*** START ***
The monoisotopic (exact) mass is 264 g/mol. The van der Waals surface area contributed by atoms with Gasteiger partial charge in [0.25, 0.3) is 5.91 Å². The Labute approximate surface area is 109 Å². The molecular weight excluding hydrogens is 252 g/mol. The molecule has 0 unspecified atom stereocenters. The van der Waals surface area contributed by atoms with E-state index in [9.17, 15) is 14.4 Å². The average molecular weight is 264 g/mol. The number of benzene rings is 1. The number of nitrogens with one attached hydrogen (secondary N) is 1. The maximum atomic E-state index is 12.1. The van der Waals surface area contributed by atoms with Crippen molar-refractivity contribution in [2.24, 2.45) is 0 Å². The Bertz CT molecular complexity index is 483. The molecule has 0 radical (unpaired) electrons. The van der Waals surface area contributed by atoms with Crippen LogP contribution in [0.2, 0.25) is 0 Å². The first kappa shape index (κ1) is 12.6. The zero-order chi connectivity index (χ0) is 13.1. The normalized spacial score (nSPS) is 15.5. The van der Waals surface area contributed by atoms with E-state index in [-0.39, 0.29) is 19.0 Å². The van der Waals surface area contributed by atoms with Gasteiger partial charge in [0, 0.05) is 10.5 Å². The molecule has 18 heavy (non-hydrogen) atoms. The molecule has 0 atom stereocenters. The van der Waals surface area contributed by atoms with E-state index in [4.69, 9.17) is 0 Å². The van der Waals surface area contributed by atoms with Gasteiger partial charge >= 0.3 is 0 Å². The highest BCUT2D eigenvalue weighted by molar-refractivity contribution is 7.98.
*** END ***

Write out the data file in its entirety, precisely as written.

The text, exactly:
The monoisotopic (exact) mass is 264 g/mol. The van der Waals surface area contributed by atoms with Gasteiger partial charge in [0.25, 0.3) is 5.91 Å². The Labute approximate surface area is 109 Å². The molecular weight excluding hydrogens is 252 g/mol. The molecule has 0 unspecified atom stereocenters. The van der Waals surface area contributed by atoms with E-state index in [9.17, 15) is 14.4 Å². The average molecular weight is 264 g/mol. The number of benzene rings is 1. The number of nitrogens with one attached hydrogen (secondary N) is 1. The maximum atomic E-state index is 12.1. The van der Waals surface area contributed by atoms with Crippen molar-refractivity contribution in [2.24, 2.45) is 0 Å². The Bertz CT molecular complexity index is 483. The molecule has 0 radical (unpaired) electrons. The van der Waals surface area contributed by atoms with Crippen LogP contribution in [0.2, 0.25) is 0 Å². The first kappa shape index (κ1) is 12.6. The zero-order chi connectivity index (χ0) is 13.1. The normalized spacial score (nSPS) is 15.5. The van der Waals surface area contributed by atoms with E-state index in [-0.39, 0.29) is 19.0 Å². The van der Waals surface area contributed by atoms with Gasteiger partial charge in [0, 0.05) is 10.5 Å². The molecule has 18 heavy (non-hydrogen) atoms. The molecule has 0 atom stereocenters. The van der Waals surface area contributed by atoms with E-state index in [4.69, 9.17) is 0 Å². The van der Waals surface area contributed by atoms with Gasteiger partial charge >= 0.3 is 0 Å². The highest BCUT2D eigenvalue weighted by molar-refractivity contribution is 7.98.